Philip White, solo electronics
The Way The Rocks Hold The Current IV is a collection of live electronic performances from the summer of 2015.
The Way The Rocks Hold The Current encompasses any number of works from the past eight years of my practice with ever an evolving non-linear analog feedback system. In some ways the series is a catch all for works not explicitly categorized in other series (Documents, R WE WHO R WE, and various collaborative efforts) while at the same time describing the aesthetic and process underpinning almost all of my electronic music.
That aesthetic/process is the interplay of a machine possessing autonomous, non-human behavior with a musician. More specifically a musician that’s me.
Having played music now for 23 (!) years, I’m influenced by the patterns found in every music/sound that I’ve listened too and especially those I’ve studied. These patterns manifest every time I make music; through rhythmic, harmonic, and structural decisions as well as through non-formal parameters like questions of identity and cultural positioning. This happens both through intuitive decisions (what is intuition but the expression of memory so strong as to seem “natural”) and through pre-planned compositional strategies.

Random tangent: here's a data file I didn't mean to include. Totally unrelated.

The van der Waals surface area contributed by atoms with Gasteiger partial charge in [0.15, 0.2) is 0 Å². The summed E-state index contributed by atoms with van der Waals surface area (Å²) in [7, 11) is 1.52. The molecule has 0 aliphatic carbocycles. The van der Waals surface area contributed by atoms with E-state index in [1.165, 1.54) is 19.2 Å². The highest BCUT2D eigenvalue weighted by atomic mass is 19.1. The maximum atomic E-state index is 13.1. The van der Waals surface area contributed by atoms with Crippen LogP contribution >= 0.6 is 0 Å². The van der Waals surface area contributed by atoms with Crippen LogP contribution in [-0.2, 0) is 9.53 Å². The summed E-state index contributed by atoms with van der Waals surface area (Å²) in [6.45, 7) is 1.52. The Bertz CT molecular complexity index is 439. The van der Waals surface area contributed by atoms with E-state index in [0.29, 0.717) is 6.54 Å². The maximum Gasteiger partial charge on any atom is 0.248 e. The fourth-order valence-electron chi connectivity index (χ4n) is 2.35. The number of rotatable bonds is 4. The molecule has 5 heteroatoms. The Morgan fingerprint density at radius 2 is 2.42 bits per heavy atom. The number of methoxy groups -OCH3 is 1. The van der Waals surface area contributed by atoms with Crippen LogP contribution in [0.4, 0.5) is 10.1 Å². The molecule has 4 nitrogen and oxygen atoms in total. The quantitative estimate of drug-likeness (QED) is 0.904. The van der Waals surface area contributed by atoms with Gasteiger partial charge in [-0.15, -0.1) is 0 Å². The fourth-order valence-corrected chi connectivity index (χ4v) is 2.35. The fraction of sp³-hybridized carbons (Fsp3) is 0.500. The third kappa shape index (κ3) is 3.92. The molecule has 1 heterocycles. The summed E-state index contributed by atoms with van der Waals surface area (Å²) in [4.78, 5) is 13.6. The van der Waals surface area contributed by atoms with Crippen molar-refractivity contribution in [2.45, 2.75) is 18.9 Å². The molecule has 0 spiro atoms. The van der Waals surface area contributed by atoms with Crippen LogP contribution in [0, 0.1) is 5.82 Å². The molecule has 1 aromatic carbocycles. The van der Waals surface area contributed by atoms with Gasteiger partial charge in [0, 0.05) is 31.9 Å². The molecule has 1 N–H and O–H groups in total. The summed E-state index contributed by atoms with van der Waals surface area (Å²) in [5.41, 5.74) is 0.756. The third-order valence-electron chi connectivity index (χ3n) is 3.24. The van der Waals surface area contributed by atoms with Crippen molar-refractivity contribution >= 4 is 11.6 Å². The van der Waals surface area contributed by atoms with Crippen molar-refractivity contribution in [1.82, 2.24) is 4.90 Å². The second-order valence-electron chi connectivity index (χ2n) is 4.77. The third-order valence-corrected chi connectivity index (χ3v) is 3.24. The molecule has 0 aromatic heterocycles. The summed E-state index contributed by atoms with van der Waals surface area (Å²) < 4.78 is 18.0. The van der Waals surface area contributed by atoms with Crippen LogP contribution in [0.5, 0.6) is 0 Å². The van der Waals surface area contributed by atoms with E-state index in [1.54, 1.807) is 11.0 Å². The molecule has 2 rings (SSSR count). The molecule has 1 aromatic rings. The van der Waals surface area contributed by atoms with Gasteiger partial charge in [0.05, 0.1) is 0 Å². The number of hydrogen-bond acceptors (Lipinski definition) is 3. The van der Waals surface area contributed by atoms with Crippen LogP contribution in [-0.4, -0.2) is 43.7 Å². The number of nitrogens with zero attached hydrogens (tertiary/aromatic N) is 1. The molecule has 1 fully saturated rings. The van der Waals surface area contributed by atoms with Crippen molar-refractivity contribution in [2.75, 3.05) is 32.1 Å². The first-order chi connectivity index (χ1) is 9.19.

The behavior of the instrument/non-linear feedback system (Mackie 1604 + 6 x 6 routing matrix + 12 VCA’s + 6 manually activated gates + 2 ring modulators + computer control software) is more discovered than designed. It’s an application of David Tudor via untitled/toneburst and a realization of the jazz ideal of improvisation on the bandstand; hearing the music as if created by an entity outside oneself and steering it where you want it to go.
I try to apply control while the system’s behavior continually subverts attempts to steer.
Through this tension, I think a unique music is created. A music struggling against it’s own musicality, it’s own humanness or machine-ness. A music that resists cultural location, while inevitably succumbing to it.
Not that The Way The Rocks Hold The Current should be heard as a manifestation of a concept or as some sort of human vs machine dialectic. The project is and has always been for me about the act of listening and reaction. A kind of sonic nihilism.
released September 9, 2015
Philip White: composition, performance and recording
Album Art: Seth Gadsden, Savannah Taylor
Special Thanks: Paula Matthussen, Marko Timlin, Lise-Lotte Norelius, Gavin Maycroft